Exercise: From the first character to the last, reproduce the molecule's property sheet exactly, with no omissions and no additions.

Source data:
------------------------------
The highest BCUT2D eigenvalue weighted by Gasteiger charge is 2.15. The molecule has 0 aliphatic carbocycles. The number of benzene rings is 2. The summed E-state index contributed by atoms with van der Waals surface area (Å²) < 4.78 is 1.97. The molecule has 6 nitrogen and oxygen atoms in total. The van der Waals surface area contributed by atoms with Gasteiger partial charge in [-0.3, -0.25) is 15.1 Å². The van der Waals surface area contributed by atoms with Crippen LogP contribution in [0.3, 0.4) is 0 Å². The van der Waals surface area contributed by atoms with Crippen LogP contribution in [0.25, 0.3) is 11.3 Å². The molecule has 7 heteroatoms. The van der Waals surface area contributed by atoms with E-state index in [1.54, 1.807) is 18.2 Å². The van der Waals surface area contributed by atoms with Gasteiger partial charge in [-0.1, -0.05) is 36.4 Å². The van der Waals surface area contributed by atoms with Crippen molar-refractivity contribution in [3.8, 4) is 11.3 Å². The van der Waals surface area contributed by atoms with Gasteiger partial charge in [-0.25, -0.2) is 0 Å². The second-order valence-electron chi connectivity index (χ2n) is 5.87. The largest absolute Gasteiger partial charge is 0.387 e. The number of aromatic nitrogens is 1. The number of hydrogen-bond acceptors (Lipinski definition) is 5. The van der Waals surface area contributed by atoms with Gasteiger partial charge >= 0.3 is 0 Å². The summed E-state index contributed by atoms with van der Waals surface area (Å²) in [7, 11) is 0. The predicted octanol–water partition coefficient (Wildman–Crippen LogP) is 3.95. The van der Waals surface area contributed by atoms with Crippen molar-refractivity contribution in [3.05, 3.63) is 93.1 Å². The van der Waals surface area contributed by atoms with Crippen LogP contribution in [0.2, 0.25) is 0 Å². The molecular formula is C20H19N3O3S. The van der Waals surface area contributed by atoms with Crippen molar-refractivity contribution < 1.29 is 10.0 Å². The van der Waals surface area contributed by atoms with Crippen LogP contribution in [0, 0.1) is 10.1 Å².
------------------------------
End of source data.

The highest BCUT2D eigenvalue weighted by Gasteiger charge is 2.15. The molecule has 0 aliphatic carbocycles. The number of benzene rings is 2. The summed E-state index contributed by atoms with van der Waals surface area (Å²) < 4.78 is 1.97. The molecule has 6 nitrogen and oxygen atoms in total. The van der Waals surface area contributed by atoms with Gasteiger partial charge in [-0.3, -0.25) is 15.1 Å². The van der Waals surface area contributed by atoms with Crippen LogP contribution in [0.3, 0.4) is 0 Å². The van der Waals surface area contributed by atoms with Crippen LogP contribution in [0.25, 0.3) is 11.3 Å². The molecule has 7 heteroatoms. The van der Waals surface area contributed by atoms with E-state index in [1.54, 1.807) is 18.2 Å². The van der Waals surface area contributed by atoms with Gasteiger partial charge in [-0.1, -0.05) is 36.4 Å². The van der Waals surface area contributed by atoms with Crippen molar-refractivity contribution in [3.8, 4) is 11.3 Å². The van der Waals surface area contributed by atoms with Gasteiger partial charge in [-0.25, -0.2) is 0 Å². The second-order valence-electron chi connectivity index (χ2n) is 5.87. The largest absolute Gasteiger partial charge is 0.387 e. The number of aromatic nitrogens is 1. The number of hydrogen-bond acceptors (Lipinski definition) is 5. The van der Waals surface area contributed by atoms with Gasteiger partial charge >= 0.3 is 0 Å². The summed E-state index contributed by atoms with van der Waals surface area (Å²) in [7, 11) is 0. The predicted octanol–water partition coefficient (Wildman–Crippen LogP) is 3.95. The van der Waals surface area contributed by atoms with Crippen molar-refractivity contribution in [3.05, 3.63) is 93.1 Å². The van der Waals surface area contributed by atoms with Crippen LogP contribution in [0.2, 0.25) is 0 Å². The molecular formula is C20H19N3O3S. The van der Waals surface area contributed by atoms with Crippen molar-refractivity contribution < 1.29 is 10.0 Å². The van der Waals surface area contributed by atoms with Crippen LogP contribution in [0, 0.1) is 10.1 Å².